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Specific timelines for merchants to gather evidence and documentation vary, depending on the merchant’s acquiring bank. This article offers more detailed information about chargeback time limits for merchants across different phases of the chargeback process.
After a merchant submits their representment case, there could be three potential outcomes, each impacting the dispute investigation timeline:
What Does the Bank Do in Cases of Fraud?
In fraud cases, the cardholder’s liability is limited by law to $50 for a credit card transaction. For a debit card, the fraud liability is $500 if reported within 60 days. Of course, many banks offer “zero-liability” cards to cardholders, meaning the bank protects the cardholder from any loss.
The bank will advise the customer to immediately contact the three credit reporting bureaus (Equifax, Experian, and TransUnion) with a fraud case. The cardholder can request an immediate credit freeze, which will prevent potential damage to the customer’s credit rating.
The bank wants to move fast. But, like we discussed above, it can take several additional weeks to fully investigate the charge if the merchant provides evidence that the dispute is a case of friendly fraud.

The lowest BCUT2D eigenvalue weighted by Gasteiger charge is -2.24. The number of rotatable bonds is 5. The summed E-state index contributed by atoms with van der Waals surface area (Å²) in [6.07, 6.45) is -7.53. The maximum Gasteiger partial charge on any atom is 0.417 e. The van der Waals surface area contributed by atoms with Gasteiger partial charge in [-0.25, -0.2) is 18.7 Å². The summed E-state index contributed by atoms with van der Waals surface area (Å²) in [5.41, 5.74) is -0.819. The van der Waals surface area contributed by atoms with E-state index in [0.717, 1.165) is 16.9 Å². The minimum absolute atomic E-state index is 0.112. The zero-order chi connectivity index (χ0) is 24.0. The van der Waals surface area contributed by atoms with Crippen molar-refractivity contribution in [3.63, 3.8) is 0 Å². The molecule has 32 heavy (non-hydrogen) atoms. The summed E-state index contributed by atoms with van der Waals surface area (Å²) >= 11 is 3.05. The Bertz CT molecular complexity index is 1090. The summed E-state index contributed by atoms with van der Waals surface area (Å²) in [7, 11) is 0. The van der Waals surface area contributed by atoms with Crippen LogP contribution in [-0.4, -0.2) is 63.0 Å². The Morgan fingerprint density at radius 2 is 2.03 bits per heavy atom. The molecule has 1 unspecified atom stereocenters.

If the merchant submits a representment, the bank must repeat its investigation, taking additional evidence into account. While all this is happening, the money is still tied up. Neither the merchant, the bank, nor the cardholder has access to the funds.
All totaled, it’s not uncommon for the chargeback process to take more than a month—or even several months—to finally resolve.
What Merchant Evidence Will the Bank Consider?
If a merchant can supply the issuing bank with compelling evidence to prove that the disputed transaction was legitimate, the bank may overturn the chargeback. What makes that evidence ‘compelling’ is whether or not it disproves the cardholder’s claim via factual, tangible proof.
Common examples of merchant evidence accepted for bank dispute investigations include:
Providing any proof of purchase (sales receipts, etc.)
Shipping, tracking, and delivery information/confirmation
Conversation logs or other communication conducted with the cardholder